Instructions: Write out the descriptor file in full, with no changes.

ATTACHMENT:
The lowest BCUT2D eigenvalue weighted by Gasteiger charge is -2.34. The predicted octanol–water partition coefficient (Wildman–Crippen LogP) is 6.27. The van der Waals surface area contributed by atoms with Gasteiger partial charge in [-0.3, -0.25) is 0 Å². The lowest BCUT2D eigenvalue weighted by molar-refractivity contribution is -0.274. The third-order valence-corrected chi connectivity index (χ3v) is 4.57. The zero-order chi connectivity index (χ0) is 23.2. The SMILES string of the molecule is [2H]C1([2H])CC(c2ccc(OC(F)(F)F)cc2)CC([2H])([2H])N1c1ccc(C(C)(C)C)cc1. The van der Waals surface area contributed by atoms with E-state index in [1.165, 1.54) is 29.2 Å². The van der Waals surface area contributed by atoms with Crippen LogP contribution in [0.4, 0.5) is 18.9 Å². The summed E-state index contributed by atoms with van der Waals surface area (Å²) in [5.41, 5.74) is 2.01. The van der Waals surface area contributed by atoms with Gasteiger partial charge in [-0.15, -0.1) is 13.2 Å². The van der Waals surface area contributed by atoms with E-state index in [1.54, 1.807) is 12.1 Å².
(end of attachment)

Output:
The lowest BCUT2D eigenvalue weighted by Gasteiger charge is -2.34. The predicted octanol–water partition coefficient (Wildman–Crippen LogP) is 6.27. The van der Waals surface area contributed by atoms with Gasteiger partial charge in [-0.3, -0.25) is 0 Å². The lowest BCUT2D eigenvalue weighted by molar-refractivity contribution is -0.274. The third-order valence-corrected chi connectivity index (χ3v) is 4.57. The zero-order chi connectivity index (χ0) is 23.2. The SMILES string of the molecule is [2H]C1([2H])CC(c2ccc(OC(F)(F)F)cc2)CC([2H])([2H])N1c1ccc(C(C)(C)C)cc1. The van der Waals surface area contributed by atoms with E-state index in [1.165, 1.54) is 29.2 Å². The van der Waals surface area contributed by atoms with Crippen LogP contribution in [0.4, 0.5) is 18.9 Å². The summed E-state index contributed by atoms with van der Waals surface area (Å²) in [5.41, 5.74) is 2.01. The van der Waals surface area contributed by atoms with Gasteiger partial charge in [-0.15, -0.1) is 13.2 Å². The van der Waals surface area contributed by atoms with E-state index in [1.54, 1.807) is 12.1 Å².